Understanding Their Feelings. Set aside your feelings for the moment and concentrate on the other person’s. Listen to their feelings with curiosity about what is upsetting them, even if they are misinterpreting what you said or over-reacting to you. Respond to their feelings with understanding and empathy if you can. This means resonating with their feelings and their perceived reason for feeling that way.
Let them know that you understand them by reflecting back what they say or paraphrasing it. For example, “You are feeling angry at me because what I said felt judgmental to you.” Ask them questions to draw them out further about this. “What was it that felt judgmental?”
This is not easy to do and can only work if you are in Self. Watch for parts popping up and interfering with your being able to listen with an open heart. Work on returning to Self in all the ways we have used, and call a time out if you can’t, so you can listen to your parts first.
Guessing about their Feelings. If they aren’t talking or if they are expressing themselves by focusing entirely on you, then you must do something to get to their feelings before you can empathize with them. Try to guess what they are feeling and experiencing. What might you have done that upset them? What emotions might they be feeling? What needs of theirs aren’t getting met. How might they be interpreting your behavior that is bothering them?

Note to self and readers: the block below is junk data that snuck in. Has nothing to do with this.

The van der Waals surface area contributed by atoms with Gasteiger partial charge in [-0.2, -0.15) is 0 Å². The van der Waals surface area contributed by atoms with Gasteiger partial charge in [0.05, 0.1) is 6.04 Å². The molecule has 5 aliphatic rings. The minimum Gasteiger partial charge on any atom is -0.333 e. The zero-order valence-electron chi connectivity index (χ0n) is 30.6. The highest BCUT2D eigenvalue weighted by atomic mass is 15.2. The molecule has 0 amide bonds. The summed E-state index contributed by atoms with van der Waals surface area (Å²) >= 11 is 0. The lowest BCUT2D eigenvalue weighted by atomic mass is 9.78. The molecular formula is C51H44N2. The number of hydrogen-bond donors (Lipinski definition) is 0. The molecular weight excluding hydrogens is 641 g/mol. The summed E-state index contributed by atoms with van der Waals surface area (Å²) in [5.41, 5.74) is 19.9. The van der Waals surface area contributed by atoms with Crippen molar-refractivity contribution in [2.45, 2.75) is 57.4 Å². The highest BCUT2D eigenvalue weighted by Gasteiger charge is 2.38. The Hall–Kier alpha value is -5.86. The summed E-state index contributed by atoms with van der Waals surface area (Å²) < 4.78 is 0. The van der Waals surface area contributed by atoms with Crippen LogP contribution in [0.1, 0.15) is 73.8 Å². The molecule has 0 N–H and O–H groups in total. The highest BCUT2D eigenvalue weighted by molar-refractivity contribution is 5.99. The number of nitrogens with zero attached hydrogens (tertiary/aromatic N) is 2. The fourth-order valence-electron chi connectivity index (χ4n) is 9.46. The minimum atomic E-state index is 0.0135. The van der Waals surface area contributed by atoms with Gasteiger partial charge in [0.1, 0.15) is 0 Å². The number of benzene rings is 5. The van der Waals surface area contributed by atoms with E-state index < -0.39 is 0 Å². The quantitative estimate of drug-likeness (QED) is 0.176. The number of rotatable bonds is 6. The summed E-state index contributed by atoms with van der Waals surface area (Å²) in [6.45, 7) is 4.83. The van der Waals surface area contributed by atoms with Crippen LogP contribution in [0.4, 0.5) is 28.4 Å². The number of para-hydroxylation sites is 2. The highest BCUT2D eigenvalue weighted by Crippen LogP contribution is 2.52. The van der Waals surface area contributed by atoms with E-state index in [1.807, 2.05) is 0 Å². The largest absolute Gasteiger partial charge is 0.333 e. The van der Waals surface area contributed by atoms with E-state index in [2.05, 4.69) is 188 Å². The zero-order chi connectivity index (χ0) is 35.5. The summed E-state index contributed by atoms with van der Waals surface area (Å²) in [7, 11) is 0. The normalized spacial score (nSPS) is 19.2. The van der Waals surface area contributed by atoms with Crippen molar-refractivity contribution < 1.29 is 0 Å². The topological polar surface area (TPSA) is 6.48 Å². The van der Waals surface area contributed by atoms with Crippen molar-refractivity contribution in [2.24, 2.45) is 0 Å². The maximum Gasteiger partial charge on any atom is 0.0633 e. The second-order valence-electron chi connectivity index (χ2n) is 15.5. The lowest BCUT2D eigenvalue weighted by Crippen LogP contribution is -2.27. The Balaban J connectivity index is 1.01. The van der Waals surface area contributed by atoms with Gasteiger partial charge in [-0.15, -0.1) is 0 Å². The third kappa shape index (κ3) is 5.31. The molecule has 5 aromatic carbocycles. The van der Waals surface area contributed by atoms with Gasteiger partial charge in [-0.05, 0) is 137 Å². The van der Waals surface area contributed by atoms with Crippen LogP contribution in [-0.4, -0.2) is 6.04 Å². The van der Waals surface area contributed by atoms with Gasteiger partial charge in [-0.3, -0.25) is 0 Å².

Communicate your guesses by asking about them. For example, “Are you feeling hurt because you think I don’t care about you?” Even if your guess is wrong they are likely to feel that you want to understand them. They will often tell you what they are feeling, or you can then ask.
What not to ask about:
- Make sure that your guesses are about what they are feeling on the surface, which means they are consciously aware of them. They are more likely to be able to agree with those.
- Your guesses should also be about feelings that they would feel OK about having. For example, if you are talking with someone who would be ashamed to be frightened, don’t ask them if they are scared.
- Don’t guess about their underlying motivations or deep-seated psychological issues. Most people don’t like being psychologized in this way. For example, don’t ask them if their abandonment issue is up. Don’t ask if they are really trying to push you away.
- Don’t ask them if they are upset about something completely different from what they are saying they are upset about. For example, don’t ask if they are upset about their daughter and taking it out on you.